The bourne supremacy, p.160
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       The Bourne Supremacy, p.160

         Part #2 of Jason Bourne series by Robert Ludlum
Page 160


  'All right, I'll say it now. As the assassin, you're the link to Sheng, the one to reach him, but I'm the one who can draw him out. '


  'It was the reason I told the embassy to use my name in the press release. You see, Sheng knows me and I listened carefully when you outlined your conspirator-for-a-con-spirator theory to Havilland. He didn't buy it and frankly I didn't either. Sheng wouldn't accept a conference with an unknown person, but he will with someone he knows. '

  'Why with you?'

  'Part truth, part lie,' said the analyst, repeating Bourne's words.

  Thanks for listening so carefully. Now explain that. '

  The truth first, Mr Webb, or Bourne, or whatever you want to be called. Sheng is aware of both my contributions to my government and my obvious lack of progress. I'm a bright

  but unseen, unknown bureaucrat who's been passed over because I lack those qualities that could elevate me, lead me to a degree of prominence and to lucrative jobs in the private sector. In a way, I'm like Alexander Conklin without his drinking problem, but not without a degree of his bitterness. I was as good as Sheng and he knew it, but he made it and I didn't. '

  'A touching confession,' said Jason, impatiently again. 'But why would he meet you? How could you draw him out -for a kill, Mr Analyst, and I trust you know what that means?' 'Because I want a piece of that Hong Kong pie of his. I was nearly killed last night. It was the final indignity and now after all these years I want something for myself, for my family. That's the lie. ' 'You're on tenth base. I can't find you. ' 'Because you're not listening between the lines. That's what I'm paid to do, remember?. . . I've had it. I'm at the end of my professional rope. I was sent over here to trace down and analyse a rumour out of Taiwan. This rumour about an economic conspiracy in Peking seemed to me to have substance and if it was true, there could be only one source in Peking: my old counterpart from the Sino-American trade conferences, the power behind China's new trade policies. Nothing like this could be done without him, not even contemplated. So I assumed there was at best enough substance for me to contact him, not to blow the whistle but officially to dispose of the rumour for a price. I could even go so far as to say I see nothing against my government's interests, and certainly not against mine. The main point is that he'd have to meet me. ' 'Then what?'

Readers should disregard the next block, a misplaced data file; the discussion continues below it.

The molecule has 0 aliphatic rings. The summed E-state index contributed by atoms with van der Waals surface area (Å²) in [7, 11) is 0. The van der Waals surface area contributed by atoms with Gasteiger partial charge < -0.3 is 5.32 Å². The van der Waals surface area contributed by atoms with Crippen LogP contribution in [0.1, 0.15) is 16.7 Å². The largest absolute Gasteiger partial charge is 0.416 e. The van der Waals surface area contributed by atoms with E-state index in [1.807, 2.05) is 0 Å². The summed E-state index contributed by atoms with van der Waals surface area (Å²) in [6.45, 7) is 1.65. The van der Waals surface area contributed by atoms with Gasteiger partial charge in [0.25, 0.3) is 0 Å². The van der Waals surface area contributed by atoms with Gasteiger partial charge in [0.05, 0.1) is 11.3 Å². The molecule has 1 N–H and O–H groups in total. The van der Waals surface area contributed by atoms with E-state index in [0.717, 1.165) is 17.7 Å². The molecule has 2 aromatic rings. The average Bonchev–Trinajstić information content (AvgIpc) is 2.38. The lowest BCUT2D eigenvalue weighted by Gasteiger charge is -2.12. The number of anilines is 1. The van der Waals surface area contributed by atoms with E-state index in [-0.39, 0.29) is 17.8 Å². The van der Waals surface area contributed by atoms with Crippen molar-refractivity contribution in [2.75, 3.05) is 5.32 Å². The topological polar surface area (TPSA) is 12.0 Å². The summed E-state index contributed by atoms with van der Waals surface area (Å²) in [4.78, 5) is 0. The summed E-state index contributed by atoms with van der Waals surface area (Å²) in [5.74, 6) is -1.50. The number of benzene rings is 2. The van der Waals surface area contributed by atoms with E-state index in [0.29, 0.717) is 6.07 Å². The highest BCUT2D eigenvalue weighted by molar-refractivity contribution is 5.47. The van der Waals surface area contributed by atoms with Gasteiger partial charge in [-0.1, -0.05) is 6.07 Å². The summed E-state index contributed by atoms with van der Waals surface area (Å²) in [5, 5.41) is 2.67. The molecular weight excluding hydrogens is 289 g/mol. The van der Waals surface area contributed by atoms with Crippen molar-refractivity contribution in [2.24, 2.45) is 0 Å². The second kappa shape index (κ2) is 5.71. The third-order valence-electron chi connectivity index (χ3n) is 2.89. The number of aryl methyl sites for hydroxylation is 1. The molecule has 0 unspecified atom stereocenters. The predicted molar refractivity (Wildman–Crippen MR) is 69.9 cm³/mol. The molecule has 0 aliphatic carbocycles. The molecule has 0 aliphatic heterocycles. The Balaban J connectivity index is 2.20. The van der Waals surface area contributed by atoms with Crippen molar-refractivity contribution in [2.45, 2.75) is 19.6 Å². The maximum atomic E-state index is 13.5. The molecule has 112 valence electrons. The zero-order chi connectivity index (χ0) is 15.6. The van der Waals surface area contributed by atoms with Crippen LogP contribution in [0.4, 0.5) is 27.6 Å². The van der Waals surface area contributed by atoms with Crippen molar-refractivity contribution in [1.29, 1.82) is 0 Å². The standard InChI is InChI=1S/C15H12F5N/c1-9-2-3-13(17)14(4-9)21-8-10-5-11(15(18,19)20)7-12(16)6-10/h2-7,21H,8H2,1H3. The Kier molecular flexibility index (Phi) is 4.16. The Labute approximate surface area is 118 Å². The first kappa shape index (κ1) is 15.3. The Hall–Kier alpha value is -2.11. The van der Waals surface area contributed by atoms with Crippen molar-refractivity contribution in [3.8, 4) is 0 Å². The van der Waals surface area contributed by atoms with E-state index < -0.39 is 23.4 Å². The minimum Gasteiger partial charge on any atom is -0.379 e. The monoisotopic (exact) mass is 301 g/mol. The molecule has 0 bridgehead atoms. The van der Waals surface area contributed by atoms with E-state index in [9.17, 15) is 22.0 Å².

'Then you'd tell me what to do. You said a demolitions "grunt" could do it so why can't I? Except not with explosives, I couldn't handle that. A weapon instead. ' 'You'd get killed. ' 'I'll accept the risk. ' 'Why?' 'Because it has to be done. Havilland's right about that. And the instant Sheng sees you're not the impostor, that you're the original assassin, the one who tried to kill him in that bird sanctuary, his guards would cut you down. '

  'I never intended him to see me,' said Bourne, quietly. 'You were going to take care of that, but not this way. '

  In the shadows of the dark storefront, McAllister stared at the Medusan. 'You're taking me with you, aren't you?' asked the analyst finally. 'You'll force me if you have to. '

  'Yes. '

  'I thought so. You wouldn't have agreed so readily to my coming with you to Macao. You could have told me how to reach Sheng back at the airport-and demanded that we give you a certain amount of time before we acted. We wouldn't have violated it; we're too frightened. Regardless, you can see now that you don't have to force me. I even brought along my diplomatic passport. ' McAllister paused for a single beat, then added. 'And a second one that I removed from the technicians' file - it belongs to that tall fellow who took the picture of you on the table. '